9. 9. The idea of evolution arises often in this book; the discussion of it falls into the categories of both scientific commentary and social criticism. How does Wells depict the evolution of the human race? What factors contribute to the final results? How do the Eloi evolve into androgynous automatons, while the Morlocks devolve into brutish troglodytes?

10. 10. The processes of evolution and devolution as depicted in The Time Machine provide interesting insight into the concept of gender roles in modern society. How does Wells construct his criticism of gender and society through the depiction of these two species? How do you think his Victorian audience would have responded to this type of commentary?

11. 11. The Time Machine is a work laden with symbolism. The Palace of Green Porcelain stands out as having significant meaning in terms of both the plot and the social commentary it affords. What is the relevance of the palace in the year 802,701, what is it in the Time Traveller’s age, and how does the palace figure into the plot? While in the Palace of Green Porcelain, the Time Traveller chooses a few “weapons.” What are they and how does he use them? It is interesting that the matches he selects figure the most prominently into the story. Is the importance of fire in the far distant future ironic? Find, describe, and discuss other symbols that appear over the course of the novel.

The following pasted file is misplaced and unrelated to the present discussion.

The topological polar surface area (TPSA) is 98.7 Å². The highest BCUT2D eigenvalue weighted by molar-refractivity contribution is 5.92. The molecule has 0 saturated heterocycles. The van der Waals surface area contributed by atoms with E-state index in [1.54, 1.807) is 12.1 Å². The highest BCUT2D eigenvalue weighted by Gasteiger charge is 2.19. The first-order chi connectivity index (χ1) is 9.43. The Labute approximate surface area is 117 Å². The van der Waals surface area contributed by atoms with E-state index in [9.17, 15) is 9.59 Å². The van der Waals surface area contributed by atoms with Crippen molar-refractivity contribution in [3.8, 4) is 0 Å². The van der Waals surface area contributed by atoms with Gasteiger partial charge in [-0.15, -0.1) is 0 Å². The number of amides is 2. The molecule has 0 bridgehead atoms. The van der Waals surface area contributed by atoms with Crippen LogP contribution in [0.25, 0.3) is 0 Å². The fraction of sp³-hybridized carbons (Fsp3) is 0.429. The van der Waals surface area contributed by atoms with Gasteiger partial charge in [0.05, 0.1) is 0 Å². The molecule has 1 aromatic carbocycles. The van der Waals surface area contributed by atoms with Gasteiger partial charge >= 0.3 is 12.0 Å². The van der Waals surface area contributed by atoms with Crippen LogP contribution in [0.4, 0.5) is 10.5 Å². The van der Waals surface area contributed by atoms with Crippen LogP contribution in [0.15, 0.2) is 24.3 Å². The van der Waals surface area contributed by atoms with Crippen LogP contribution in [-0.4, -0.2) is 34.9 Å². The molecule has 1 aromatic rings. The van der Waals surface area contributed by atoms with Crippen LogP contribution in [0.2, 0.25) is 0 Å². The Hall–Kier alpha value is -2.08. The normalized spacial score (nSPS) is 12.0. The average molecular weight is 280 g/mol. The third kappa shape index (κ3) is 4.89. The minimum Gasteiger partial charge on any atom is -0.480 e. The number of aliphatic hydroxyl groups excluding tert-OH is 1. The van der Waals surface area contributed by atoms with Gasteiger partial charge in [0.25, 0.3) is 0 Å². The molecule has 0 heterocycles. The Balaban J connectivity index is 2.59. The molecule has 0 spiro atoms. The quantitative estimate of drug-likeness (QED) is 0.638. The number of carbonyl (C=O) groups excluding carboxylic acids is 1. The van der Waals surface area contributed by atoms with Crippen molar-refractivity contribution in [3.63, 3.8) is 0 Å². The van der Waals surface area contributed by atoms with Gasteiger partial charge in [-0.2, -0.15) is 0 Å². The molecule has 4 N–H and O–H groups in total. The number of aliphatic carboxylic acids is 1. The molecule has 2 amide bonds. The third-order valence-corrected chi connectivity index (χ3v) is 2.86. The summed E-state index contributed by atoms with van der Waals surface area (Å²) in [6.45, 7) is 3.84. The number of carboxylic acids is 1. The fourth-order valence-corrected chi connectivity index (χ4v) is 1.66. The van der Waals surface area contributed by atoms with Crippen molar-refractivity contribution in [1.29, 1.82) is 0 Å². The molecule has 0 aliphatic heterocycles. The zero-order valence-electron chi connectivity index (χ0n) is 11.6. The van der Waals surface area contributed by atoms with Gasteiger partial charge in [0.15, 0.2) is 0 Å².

12. 12. While the story takes place far in the future, the hero of the story, a civilized British scientist, experiences profoundly primitive emotions over the course of the story. At what points in the book is it evident that the Time Traveller is regressing to a primitive state? What does this character development say about “time travel,” in scientific, evolutionary, and emotional terms?

13. 13. What purpose does the Time Traveller’s foray to “the end of the world” serve in the story and in Wells’s social commentary? This episode appears desperate and hopeless. Do you think Wells was truly pessimistic about the future of mankind? How does Wells remind the reader that optimism is not only present in his story, but essential? How do Weena’s flowers figure into the optimism/pessimism discourse?

14. 14. The Time Machine is a major work of utopian/dystopian fiction. What is a utopia? A dystopia? Describe the physical landscape of the future as Wells envisions it. What elements of both utopia and dystopia are immediately noticeable? How is the social landscape simultaneously utopian and dystopian? How does this theme figure into the idea of appearance versus reality, a debate that also figures prominently in the novel?

15. 15. Wells certainly opens the doors for discussion with this novel, and it is clear that he felt extremely connected to the ideas conveyed in the book. To what extent do you think the character of the Time Traveller was a literary mask or mouthpiece of the author? Are there any aspects of the book that lead you to believe Wells was more or less hopeful about the future of mankind than his protagonist?